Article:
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The power of influence: Memories of a homestead.

2011 January 27

You know those memories that make you feel so warm, fuzzy, and free, you wish you could relive them? Unexpectedly, my visit to Bullock Brothers Permaculture Homestead has become one of those memories.

Bullock Brother's Permaculture Homestead

Bullock Brothers’ farm consists of three families, a few volunteers and interns living on a substantial plot of Orcas Island. These experienced permaculturists have been nurturing their land since 1982, and offer tours, hands-on permaculture courses, workshops, internships, and more.

I probably would have never stumbled upon this little haven if it weren’t for my sister who, currently a crop-science major at Cal Poly, asked that our family attend a Bullocks’ overnight workshop for her birthday. How many 20-year-olds do you know that would want a family sleepover on a farm for their birthday? Odd, but perfectly expected from my idealistic sister, who enjoys spreading her passion for making the world a better place to those around her.

Now, imagine my family traipsing up past the solar panels and chickens to check in with a friendly hippy intern. I must admit, I felt out of place in that moment. Honestly, I didn’t really even understand the meaning of permaculture. If you, too, aren’t versed in the subject, here is a description by Bill Mollison, known by many as the ‘father of permaculture‘:

“Permaculture offers a radical approach to food production and urban renewal, water, energy and pollution. It integrates ecology, landscape, organic gardening, architecture and agro-forestry in creating a rich and sustainable way of living. It uses appropriate technology giving high yields for low energy inputs, achieving a resource of great diversity and stability. The design principles are equally applicable to both urban and rural dwellers” – Bill Mollison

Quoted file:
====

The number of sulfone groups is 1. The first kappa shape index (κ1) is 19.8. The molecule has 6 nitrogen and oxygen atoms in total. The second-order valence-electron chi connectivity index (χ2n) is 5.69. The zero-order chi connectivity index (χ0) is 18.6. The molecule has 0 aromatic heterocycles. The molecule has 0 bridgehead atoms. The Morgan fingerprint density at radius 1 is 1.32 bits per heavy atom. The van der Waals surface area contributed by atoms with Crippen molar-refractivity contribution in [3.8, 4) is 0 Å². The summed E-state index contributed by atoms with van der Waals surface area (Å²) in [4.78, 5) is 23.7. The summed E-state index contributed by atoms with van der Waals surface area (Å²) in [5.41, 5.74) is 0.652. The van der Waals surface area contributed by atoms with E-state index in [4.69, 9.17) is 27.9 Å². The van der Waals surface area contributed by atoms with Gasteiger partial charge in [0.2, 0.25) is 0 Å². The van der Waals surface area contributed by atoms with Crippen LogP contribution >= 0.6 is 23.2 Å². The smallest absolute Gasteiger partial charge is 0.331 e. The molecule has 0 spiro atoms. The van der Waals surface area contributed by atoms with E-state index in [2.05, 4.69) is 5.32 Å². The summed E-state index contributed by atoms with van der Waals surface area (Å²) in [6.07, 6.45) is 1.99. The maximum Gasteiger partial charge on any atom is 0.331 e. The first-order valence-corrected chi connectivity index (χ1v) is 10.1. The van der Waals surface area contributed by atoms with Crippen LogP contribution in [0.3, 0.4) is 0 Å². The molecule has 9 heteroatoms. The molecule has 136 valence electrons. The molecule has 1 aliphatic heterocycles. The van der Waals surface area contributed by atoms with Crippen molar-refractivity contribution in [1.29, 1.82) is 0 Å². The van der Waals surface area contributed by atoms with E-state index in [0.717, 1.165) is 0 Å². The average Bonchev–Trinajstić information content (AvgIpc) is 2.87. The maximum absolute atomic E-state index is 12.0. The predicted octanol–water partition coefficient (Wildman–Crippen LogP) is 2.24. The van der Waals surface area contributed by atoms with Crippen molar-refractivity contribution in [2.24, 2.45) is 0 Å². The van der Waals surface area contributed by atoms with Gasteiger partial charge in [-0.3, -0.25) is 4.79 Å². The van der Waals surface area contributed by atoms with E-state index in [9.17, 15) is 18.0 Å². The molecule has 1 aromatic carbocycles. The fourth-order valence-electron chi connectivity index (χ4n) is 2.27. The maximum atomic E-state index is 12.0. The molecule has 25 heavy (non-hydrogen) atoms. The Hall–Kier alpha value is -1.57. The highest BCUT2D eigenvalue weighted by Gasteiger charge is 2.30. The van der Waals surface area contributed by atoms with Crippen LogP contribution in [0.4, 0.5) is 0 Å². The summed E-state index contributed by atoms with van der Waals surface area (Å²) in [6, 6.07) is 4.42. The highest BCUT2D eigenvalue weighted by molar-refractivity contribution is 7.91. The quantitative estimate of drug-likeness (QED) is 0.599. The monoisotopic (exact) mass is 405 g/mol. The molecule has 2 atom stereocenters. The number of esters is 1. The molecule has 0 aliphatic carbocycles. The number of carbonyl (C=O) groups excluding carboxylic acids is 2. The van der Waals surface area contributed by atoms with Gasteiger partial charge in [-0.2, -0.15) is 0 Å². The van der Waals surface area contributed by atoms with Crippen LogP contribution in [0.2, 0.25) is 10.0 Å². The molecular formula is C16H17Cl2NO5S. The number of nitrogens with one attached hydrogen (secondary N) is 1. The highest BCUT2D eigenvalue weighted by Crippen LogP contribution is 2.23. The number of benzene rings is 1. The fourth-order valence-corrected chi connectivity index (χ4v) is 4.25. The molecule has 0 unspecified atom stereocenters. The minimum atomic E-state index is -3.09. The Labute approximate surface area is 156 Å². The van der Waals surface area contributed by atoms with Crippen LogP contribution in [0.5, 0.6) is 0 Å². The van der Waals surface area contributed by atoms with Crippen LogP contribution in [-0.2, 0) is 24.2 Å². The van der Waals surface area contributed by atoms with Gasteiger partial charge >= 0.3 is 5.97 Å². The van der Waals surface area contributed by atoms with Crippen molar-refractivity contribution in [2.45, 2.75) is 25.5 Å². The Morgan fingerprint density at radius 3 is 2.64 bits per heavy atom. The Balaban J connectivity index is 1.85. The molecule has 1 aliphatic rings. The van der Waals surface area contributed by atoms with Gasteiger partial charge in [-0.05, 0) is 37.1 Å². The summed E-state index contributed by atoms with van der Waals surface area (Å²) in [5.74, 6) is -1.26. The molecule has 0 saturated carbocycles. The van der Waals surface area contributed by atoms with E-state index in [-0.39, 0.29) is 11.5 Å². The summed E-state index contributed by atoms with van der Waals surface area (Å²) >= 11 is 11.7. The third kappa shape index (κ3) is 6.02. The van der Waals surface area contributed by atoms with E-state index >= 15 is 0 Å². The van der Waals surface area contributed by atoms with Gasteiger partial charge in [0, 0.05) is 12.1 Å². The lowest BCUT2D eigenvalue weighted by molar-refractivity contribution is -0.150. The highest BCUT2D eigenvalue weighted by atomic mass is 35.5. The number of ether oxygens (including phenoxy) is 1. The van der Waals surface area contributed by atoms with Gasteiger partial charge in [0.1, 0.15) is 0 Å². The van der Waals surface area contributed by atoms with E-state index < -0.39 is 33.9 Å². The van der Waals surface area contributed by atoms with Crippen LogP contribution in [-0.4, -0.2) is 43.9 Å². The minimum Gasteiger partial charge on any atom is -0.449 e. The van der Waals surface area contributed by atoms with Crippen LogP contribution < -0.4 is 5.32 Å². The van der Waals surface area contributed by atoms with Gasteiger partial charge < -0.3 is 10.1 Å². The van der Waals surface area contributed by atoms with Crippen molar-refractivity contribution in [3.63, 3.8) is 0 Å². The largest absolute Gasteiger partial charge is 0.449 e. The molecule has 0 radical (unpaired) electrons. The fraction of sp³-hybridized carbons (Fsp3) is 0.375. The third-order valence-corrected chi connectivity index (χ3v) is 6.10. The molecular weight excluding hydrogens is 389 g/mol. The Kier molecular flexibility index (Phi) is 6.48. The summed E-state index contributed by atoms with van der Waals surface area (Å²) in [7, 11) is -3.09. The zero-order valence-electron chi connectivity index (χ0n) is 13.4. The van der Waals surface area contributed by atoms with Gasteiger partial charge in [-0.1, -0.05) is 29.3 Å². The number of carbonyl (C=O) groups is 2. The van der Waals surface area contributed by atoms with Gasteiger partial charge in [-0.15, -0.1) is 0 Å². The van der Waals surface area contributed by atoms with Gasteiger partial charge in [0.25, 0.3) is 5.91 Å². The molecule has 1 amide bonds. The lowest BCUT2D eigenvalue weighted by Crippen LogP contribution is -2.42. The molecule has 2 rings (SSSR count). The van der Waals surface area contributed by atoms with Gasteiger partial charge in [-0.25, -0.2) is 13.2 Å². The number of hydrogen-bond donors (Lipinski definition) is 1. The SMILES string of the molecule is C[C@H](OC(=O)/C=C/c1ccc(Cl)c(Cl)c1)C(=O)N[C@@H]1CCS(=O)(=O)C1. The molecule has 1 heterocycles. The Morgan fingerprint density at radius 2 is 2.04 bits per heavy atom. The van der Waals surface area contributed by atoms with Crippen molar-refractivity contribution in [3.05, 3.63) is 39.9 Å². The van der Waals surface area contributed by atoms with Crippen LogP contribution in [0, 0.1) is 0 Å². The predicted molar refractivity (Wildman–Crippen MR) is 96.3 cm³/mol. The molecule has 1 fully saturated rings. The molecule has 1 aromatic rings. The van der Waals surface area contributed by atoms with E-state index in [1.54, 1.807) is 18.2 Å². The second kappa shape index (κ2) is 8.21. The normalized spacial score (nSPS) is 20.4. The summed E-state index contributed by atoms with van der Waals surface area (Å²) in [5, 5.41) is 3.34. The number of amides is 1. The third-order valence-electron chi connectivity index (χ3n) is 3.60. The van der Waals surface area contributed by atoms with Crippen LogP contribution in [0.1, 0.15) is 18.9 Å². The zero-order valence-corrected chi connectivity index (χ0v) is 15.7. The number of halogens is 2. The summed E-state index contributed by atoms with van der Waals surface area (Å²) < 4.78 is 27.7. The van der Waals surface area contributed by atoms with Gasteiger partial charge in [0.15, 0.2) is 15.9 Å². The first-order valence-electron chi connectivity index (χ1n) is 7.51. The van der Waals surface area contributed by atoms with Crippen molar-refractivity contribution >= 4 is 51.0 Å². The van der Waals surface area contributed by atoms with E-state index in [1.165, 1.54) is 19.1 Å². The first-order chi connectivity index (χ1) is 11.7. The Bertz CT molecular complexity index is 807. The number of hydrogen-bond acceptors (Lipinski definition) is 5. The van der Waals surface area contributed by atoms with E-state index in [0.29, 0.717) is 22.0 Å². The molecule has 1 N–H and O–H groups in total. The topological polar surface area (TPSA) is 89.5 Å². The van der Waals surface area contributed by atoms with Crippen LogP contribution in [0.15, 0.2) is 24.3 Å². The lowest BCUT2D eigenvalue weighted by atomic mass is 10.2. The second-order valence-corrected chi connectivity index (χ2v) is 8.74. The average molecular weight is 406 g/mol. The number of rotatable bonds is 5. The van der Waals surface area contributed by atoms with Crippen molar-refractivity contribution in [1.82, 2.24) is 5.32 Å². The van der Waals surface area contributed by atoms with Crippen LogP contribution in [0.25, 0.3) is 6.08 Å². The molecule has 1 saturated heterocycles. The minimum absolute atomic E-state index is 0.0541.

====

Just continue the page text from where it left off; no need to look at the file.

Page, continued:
If that doesn’t give you a complete understanding, I’ll share visuals of my tour with you below. To say the least, this tour was memorable–beautiful, educational and fun.We picked fresh apricots from the orchards, moseyed through the strawberry garden, visited the chickens, and ate a picnic under the grape arbor.


Marshinarch graft


Comfrey plant


Grape arbor

Entrance to the large nursery

Nursery plants for sale


Apple Tree Tag

applescompostPondLiner pondSolar pump at the swimming pondSwimming pondsolar array

Solar pump system

In addition, we learned about the process of building a self-sustaining water system, the conditions for a good root cellar, the most Northwest-loving plants, and gardening secrets.

Water holding tankGrey water infiltration systemPedal powered washing machineCob hot tubroot cellar